Writer Jeanne Powell gives her thoughts about The Forum: Conversations at YBCA between the former president and CEO of the NAACP and TV newswoman Belva Davis.
Recently, journalist Belva Davis sat down with civic leader Benjamin Jealous as part of “The Forum: Conversations at YBCA“ (Yerba Buena Center for the Arts) in San Francisco. It was an inspirational evening of interviewing, sharing and exploring.
Belva Davis helped change the face and focus of television news over the last 50 years and has written about her extraordinary life in a fascinating memoir entitled “Never in My Wildest Dreams.” From coverage of the 1964 GOP convention to her lively sit-down with CEO Ben Jealous in 2014, she has never looked back except to help us understand the times in which we live now and lived then.
Belva interviewed Benjamin Todd Jealous — an enfant terrible in the best sense of that term, a bona fide genius, an advocate for community.
Jealous is descended from a long line of American freedom fighters on both his mother’s side and his father’s side, going back to the Battle of Bunker Hill. A graduate of Columbia and Oxford Universities, a Rhodes Scholar, past president of the Rosenberg Foundation, and former director of Amnesty International’s U.S. Human Rights Program, Benjamin Jealous became president and CEO of the NAACP at age 35 (2008-2013). Among other accolades, Jealous was featured in the list of rising stars, “Forty under 40,” in Fortune and Time magazines.
Responding to questions from Davis, Jealous said he worked hard during the first decade of adult life and in the second decade he worked on finding out what he did best, rather than spending 40 years in one position and then moving on to something else.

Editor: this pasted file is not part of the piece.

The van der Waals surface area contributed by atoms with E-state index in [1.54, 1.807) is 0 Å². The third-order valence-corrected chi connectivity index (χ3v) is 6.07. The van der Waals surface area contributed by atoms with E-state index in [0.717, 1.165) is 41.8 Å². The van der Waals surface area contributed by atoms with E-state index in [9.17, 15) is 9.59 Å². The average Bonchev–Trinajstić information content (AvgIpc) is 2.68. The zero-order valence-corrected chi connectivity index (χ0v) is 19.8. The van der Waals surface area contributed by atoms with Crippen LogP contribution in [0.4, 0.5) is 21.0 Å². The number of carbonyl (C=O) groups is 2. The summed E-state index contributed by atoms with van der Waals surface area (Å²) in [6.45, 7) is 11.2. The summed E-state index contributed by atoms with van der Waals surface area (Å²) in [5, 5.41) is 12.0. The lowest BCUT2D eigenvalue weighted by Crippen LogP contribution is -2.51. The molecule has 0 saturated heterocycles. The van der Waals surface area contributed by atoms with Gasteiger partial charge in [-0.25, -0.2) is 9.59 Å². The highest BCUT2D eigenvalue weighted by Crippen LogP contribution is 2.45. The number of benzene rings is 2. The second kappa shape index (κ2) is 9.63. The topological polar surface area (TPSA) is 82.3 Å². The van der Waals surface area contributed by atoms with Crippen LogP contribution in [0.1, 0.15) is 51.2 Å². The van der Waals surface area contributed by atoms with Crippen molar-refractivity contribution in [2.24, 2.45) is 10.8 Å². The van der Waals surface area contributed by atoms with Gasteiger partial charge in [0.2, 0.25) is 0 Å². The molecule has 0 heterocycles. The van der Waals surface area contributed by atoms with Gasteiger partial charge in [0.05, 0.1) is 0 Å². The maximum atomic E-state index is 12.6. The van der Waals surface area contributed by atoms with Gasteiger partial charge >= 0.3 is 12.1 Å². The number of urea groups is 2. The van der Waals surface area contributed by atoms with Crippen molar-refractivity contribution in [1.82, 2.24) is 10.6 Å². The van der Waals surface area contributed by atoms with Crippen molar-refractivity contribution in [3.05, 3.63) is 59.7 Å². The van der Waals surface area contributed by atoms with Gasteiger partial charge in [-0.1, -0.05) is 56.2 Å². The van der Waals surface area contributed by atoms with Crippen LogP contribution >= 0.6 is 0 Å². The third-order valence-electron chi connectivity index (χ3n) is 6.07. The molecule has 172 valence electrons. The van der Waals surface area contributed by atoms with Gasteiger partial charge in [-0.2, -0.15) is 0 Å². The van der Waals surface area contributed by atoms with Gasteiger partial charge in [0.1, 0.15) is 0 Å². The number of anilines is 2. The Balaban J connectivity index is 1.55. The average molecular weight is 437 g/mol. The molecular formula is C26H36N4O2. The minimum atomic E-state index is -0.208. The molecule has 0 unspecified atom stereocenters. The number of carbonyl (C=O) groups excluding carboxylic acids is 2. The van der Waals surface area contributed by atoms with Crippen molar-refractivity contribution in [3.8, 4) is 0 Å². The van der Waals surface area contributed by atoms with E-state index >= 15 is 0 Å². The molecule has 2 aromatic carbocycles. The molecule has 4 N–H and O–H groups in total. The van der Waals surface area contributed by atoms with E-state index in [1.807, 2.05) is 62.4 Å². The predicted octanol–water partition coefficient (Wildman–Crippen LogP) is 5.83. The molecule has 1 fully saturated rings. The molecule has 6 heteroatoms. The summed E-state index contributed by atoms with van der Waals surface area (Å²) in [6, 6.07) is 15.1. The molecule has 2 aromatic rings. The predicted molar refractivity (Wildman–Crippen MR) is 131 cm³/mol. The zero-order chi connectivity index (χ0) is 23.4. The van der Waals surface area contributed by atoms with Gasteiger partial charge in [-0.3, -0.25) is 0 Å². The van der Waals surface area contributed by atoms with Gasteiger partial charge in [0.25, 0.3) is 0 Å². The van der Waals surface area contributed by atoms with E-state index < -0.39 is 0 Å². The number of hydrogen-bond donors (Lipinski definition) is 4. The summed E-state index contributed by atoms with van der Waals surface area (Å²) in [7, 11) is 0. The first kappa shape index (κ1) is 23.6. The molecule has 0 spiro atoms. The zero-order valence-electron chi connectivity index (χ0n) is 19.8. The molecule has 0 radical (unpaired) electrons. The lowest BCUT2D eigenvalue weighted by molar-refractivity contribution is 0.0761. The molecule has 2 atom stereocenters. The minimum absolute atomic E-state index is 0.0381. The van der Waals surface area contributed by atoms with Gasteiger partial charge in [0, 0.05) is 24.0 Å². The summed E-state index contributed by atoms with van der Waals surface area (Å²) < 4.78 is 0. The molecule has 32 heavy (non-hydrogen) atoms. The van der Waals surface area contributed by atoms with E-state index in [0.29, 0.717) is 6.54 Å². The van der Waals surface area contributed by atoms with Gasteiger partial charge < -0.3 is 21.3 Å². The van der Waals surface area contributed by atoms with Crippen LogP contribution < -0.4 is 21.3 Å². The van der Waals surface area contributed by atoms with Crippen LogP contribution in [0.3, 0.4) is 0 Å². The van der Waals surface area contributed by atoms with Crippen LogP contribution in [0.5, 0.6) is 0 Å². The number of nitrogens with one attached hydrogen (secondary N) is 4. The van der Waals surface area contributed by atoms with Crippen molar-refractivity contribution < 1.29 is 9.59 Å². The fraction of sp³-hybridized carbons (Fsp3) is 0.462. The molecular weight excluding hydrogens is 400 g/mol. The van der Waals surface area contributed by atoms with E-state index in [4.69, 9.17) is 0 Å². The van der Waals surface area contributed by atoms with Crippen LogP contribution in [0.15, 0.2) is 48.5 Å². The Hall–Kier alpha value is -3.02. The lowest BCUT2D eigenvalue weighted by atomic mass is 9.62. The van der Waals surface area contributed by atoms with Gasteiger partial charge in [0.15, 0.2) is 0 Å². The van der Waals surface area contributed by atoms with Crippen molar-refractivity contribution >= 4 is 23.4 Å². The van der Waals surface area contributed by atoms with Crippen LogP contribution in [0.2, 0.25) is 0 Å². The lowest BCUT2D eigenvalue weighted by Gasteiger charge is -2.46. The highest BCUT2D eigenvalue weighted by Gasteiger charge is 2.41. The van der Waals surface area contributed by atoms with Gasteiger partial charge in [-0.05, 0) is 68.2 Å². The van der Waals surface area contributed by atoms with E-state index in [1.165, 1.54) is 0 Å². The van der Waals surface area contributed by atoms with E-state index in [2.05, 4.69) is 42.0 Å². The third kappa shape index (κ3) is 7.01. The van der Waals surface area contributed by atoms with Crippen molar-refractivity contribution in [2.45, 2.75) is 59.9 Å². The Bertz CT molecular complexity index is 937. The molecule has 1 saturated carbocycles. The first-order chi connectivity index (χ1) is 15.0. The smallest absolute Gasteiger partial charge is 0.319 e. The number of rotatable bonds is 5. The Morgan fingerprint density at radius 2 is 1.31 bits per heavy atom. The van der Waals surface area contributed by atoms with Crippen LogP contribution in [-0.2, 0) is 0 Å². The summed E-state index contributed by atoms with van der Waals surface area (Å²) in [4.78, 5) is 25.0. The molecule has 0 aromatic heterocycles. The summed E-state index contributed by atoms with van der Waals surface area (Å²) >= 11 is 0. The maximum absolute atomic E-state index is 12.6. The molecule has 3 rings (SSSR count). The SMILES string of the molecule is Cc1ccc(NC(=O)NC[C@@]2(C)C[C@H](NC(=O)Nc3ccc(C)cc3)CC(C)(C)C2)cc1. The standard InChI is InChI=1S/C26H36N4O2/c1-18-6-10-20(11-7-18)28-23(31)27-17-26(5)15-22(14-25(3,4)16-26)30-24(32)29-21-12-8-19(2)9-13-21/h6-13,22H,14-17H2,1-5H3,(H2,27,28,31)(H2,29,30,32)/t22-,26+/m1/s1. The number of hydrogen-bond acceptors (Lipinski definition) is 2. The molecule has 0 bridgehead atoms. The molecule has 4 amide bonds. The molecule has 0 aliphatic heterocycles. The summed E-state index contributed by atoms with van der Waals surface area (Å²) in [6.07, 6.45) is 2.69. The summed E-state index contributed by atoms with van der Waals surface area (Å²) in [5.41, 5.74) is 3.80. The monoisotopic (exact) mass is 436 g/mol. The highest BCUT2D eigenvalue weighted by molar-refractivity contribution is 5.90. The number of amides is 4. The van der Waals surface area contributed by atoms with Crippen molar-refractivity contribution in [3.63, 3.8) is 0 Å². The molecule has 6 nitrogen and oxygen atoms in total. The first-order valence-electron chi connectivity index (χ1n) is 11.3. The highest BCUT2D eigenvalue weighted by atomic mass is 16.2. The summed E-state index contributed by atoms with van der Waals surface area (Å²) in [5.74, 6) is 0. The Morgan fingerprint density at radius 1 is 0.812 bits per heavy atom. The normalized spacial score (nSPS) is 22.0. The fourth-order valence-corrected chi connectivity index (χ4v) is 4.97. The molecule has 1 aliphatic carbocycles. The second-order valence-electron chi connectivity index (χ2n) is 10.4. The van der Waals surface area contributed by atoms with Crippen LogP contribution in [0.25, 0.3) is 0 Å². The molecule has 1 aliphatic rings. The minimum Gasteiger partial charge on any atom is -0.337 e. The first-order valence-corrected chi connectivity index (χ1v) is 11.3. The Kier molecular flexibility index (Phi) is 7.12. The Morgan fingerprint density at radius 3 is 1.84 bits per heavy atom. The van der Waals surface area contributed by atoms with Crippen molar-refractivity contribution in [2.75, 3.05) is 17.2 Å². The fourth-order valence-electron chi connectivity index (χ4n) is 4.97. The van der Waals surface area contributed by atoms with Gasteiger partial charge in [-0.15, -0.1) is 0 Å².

He spoke about lawyers and their place in society. To change the world quickly and positively, train [the lawyers] to work in the community, not to seek and serve power. There is a violent seesaw going on politically in our 50 states, wherein voting rights and environmental protection are being shredded. In the continuing struggle between organized money and organized people, it is organized people who hold the trump card.
Everybody in America is descended from someone who was categorically denied the right to vote at one time or another – women, soldiers, indentured whites, Native Americans. Jealous recalled that about 350 years ago white indentured servants rebelled against a royal decree passing indentured servitude to their children.
He went on to say that any good community organizer needs to understand at last 300 years of history before he or she can begin effective organizing, a paraphrase of “any good attorney needs to understand 300 years of jurisprudence.”
His commitment to the civil rights movement is to keep the United States on the path of ever-evolving democracy and economic opportunity. He emphasized again that in America the struggle is between organized wealth and organized people. Communities must be organized; get involved and belong to something. He is working with Julian Bond to create an “Emily’s List” for the American South. He says that electronic organizing – Facebook, Twitter, email lists, mobile network [texting] – is crucial for civil rights protection.
A well-attended event with a rapt audience, this YBCA Forum began with a reception for the two features, and ended with Davis and Jealous making themselves available for questions and comments afterward. Among the attendees were civil rights attorney John Burris, actor Delroy Lindo, and Kimberly Bryant, founder of Black Girls Code.
It has been said of Belva Davis’s literary self-portrait, “her memoir… reminds us all never to fear the space between reality and our dreams.” Ben Jealous’ remarkable life and firm commitment to the preservation of American human rights and civil rights is a testimony to that philosophy.